Yesterday was something of a big day for me. Both of my book clubs met to discuss what to read for our next round of books. Having both groups meet for the same purpose with the span of a few hours offered me the opportunity to compare the two clubs and think about why I enjoy being part of two avid reading groups.
One group is made up of people with some connection to Emerson School, though we noticed yesterday that I was the only one in attendance who is currently employed at the school. This was a fluke that comes with summer activities leading us in many directions. Many of us have known each other for years and the group has grown up with some stalwart charter members. We have been in existence for at least a dozen years, probably more--I have lost count. Because we have been meeting for so many years and most of us see each other in the work setting and in other social settings, the group feels pretty comfortable about discussing almost anything. Over the years we have read from nearly every genre. There are books that we have all loved and others that we have all hated. The best books for discussion have been those with people on both ends of the continuum--some thinking we had just completed a work of literary genius while others consider the book a waste of time and brain cells. More than once we have left a meeting with minds changed about the book. More often we have gained new insights into ourselves and others. Sometimes our meetings have little discussion of the book and other times we are so eager to discuss that we barely have time to decide. Our meeting yesterday lasted for nearly five hours.
Looking at our selections for July to December, I predict we will continue to have wide ranging discussions that bring us closer together and get us excited. What more can we ask?
As we selected books to read, we were not afraid to try something new and different. Our selections range from an odd sounding dark sounding science fiction novel to a substantial biography of Alice Roosevelt. There are some that sound like fluff with a little substance and others that will be substance with a a little fluff. It makes me want to start reading right away. I did, but then set the biography aside for some things that I had checked out from the library that need to be read and returned.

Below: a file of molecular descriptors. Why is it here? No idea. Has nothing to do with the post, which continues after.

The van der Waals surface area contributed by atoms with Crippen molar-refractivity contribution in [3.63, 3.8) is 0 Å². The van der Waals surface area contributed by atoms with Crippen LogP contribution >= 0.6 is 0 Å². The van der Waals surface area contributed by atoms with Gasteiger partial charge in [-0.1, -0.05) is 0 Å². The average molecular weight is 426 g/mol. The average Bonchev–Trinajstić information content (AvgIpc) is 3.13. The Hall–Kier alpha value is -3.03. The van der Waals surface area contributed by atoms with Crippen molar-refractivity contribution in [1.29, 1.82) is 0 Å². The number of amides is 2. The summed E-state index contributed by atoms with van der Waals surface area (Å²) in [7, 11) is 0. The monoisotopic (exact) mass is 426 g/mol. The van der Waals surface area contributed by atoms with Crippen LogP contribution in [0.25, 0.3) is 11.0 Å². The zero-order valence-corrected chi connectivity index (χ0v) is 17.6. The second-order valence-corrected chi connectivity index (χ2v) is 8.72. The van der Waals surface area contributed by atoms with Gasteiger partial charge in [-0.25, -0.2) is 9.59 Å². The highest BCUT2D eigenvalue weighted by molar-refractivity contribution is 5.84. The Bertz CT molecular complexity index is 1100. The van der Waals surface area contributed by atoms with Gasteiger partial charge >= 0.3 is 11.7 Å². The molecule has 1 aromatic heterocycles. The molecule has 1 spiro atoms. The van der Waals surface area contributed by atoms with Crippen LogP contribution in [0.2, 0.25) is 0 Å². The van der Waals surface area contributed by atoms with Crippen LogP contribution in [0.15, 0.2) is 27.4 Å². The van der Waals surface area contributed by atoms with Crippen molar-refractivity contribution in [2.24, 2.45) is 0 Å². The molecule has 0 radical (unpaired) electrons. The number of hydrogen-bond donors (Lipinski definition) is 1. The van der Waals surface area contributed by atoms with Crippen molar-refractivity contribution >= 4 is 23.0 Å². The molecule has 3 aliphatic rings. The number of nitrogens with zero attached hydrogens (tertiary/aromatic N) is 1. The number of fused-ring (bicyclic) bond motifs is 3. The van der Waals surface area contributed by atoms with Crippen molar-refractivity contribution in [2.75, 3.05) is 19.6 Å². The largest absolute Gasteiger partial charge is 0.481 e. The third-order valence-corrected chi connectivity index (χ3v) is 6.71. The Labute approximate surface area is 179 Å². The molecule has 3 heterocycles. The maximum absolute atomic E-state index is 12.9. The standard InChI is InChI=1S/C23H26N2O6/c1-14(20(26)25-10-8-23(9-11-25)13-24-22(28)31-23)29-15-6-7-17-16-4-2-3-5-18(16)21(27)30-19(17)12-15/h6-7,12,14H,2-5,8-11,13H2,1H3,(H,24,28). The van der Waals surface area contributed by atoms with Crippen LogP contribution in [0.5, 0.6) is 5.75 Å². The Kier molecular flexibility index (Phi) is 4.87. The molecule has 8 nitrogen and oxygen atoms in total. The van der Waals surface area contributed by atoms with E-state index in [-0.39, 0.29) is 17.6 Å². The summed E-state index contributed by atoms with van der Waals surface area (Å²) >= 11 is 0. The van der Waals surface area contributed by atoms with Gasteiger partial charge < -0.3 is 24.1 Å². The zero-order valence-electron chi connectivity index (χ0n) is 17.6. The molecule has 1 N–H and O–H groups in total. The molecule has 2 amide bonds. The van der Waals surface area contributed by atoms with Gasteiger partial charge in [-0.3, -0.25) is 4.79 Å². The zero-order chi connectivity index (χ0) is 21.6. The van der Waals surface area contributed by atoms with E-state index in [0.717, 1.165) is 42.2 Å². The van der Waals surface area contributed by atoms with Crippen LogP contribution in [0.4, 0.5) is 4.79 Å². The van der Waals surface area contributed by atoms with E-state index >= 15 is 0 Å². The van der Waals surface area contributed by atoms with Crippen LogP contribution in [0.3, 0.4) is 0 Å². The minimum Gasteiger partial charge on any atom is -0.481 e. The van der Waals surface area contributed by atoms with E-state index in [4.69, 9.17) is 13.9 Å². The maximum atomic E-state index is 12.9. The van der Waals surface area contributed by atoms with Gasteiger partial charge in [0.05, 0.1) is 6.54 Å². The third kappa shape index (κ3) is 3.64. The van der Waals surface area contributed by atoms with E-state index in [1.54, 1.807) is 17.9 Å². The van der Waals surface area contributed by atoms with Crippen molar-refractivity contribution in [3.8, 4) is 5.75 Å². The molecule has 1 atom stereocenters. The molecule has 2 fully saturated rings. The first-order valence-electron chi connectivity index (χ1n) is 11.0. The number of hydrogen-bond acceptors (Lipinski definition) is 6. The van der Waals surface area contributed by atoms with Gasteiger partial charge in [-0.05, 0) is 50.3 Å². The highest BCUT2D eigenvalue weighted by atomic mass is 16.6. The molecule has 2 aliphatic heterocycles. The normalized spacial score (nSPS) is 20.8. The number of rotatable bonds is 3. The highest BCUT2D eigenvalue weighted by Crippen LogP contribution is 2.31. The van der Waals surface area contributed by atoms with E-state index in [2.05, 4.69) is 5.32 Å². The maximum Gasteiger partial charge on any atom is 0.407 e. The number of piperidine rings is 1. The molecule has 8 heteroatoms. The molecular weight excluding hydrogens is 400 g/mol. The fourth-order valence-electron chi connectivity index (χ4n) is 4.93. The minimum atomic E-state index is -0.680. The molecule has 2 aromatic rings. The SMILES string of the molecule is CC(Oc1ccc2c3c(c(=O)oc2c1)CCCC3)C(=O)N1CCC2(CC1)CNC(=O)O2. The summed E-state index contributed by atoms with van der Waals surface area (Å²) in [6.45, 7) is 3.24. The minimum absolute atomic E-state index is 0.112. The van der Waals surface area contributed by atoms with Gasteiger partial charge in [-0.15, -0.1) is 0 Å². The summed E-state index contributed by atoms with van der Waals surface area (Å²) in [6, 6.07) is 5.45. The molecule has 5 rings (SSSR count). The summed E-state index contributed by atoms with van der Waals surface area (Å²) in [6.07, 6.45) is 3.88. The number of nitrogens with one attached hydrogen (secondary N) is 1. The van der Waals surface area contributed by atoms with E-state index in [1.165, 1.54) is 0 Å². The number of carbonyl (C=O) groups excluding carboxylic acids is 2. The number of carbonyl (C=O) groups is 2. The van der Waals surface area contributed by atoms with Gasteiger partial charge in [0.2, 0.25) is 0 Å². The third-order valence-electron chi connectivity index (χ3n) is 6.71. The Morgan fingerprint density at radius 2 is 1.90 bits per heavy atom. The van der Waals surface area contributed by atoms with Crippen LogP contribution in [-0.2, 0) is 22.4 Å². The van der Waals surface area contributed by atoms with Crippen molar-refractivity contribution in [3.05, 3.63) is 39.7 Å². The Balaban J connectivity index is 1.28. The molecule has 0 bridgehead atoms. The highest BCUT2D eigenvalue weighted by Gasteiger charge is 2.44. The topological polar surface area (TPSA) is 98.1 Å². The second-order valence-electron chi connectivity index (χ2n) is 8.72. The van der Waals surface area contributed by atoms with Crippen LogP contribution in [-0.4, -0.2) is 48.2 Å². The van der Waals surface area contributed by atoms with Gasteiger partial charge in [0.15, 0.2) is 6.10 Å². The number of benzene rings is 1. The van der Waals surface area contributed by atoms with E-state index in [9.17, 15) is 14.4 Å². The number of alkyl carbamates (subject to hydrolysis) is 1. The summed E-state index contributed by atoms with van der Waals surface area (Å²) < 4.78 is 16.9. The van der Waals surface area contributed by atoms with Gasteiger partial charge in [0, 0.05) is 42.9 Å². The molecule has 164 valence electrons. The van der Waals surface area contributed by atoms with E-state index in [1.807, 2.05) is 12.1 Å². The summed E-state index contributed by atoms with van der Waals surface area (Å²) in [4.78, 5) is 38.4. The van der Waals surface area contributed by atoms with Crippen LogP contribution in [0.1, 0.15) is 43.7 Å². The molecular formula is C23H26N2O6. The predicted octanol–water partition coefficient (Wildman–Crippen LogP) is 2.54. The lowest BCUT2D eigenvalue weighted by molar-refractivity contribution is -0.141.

My other book club is much younger and an effort to get neighborhood ladies together. I have not been as good about getting to the meetings as I would like to have been. Still, the joy of reading good books and sharing them with an interesting group of people is very evident in this group. This group does not have the common bond of being mostly a bunch of teachers which adds a different twist. This neighborhood group has the math and science folks and the literary purists and the folks somewhere in the middle. So we have read some pretty heavy science and some pretty heavy classic literature. They really keep our minds going. The discussions get just as involved as in my other book group. Each year we become more of a cohesive group and each year the pleasure of being with these women grows.
This group has chosen some good non-fiction about China and another non-fiction about sushi. We will be reading some Faulkner for the literature group and some other solid novels as well. This group tries to always have at least one selection about strong women to be read and discussed in March for International Women's Day.
The moral of all this is that I think book clubs are great. Discussing books with others is one of the best ways to make them come alive while strengthening bonds of friendship. Whether you are 6 or 65, if you have the opportunity to join a book club, I urge you to sign right up. It is one of the most rewarding things I have ever done.